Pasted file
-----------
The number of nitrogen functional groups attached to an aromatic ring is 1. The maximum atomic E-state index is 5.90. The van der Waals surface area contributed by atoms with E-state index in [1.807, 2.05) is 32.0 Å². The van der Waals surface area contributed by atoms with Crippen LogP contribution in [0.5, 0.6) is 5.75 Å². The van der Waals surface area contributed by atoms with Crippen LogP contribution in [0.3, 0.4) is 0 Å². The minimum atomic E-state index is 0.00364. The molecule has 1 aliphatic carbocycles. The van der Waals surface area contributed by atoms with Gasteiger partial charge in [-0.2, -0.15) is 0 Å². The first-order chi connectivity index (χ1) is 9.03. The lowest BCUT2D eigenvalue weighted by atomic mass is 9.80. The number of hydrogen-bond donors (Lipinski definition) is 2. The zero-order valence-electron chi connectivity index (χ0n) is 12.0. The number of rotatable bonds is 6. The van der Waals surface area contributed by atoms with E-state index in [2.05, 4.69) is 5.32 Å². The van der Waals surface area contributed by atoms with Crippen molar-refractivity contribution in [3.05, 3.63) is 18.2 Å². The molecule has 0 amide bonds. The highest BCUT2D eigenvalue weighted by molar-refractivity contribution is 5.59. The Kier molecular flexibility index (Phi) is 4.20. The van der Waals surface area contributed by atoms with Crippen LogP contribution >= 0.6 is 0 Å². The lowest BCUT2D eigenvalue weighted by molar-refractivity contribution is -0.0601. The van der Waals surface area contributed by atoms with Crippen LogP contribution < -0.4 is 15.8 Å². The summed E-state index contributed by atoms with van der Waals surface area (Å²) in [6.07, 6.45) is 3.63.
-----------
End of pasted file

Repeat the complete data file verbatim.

The number of nitrogen functional groups attached to an aromatic ring is 1. The maximum atomic E-state index is 5.90. The van der Waals surface area contributed by atoms with E-state index in [1.807, 2.05) is 32.0 Å². The van der Waals surface area contributed by atoms with Crippen LogP contribution in [0.5, 0.6) is 5.75 Å². The van der Waals surface area contributed by atoms with Crippen LogP contribution in [0.3, 0.4) is 0 Å². The minimum atomic E-state index is 0.00364. The molecule has 1 aliphatic carbocycles. The van der Waals surface area contributed by atoms with Gasteiger partial charge in [-0.2, -0.15) is 0 Å². The first-order chi connectivity index (χ1) is 9.03. The lowest BCUT2D eigenvalue weighted by atomic mass is 9.80. The number of hydrogen-bond donors (Lipinski definition) is 2. The zero-order valence-electron chi connectivity index (χ0n) is 12.0. The number of rotatable bonds is 6. The van der Waals surface area contributed by atoms with E-state index in [2.05, 4.69) is 5.32 Å². The van der Waals surface area contributed by atoms with Crippen molar-refractivity contribution in [3.05, 3.63) is 18.2 Å². The molecule has 0 amide bonds. The highest BCUT2D eigenvalue weighted by molar-refractivity contribution is 5.59. The Kier molecular flexibility index (Phi) is 4.20. The van der Waals surface area contributed by atoms with Crippen LogP contribution >= 0.6 is 0 Å². The lowest BCUT2D eigenvalue weighted by molar-refractivity contribution is -0.0601. The van der Waals surface area contributed by atoms with Crippen LogP contribution < -0.4 is 15.8 Å². The summed E-state index contributed by atoms with van der Waals surface area (Å²) in [6.07, 6.45) is 3.63.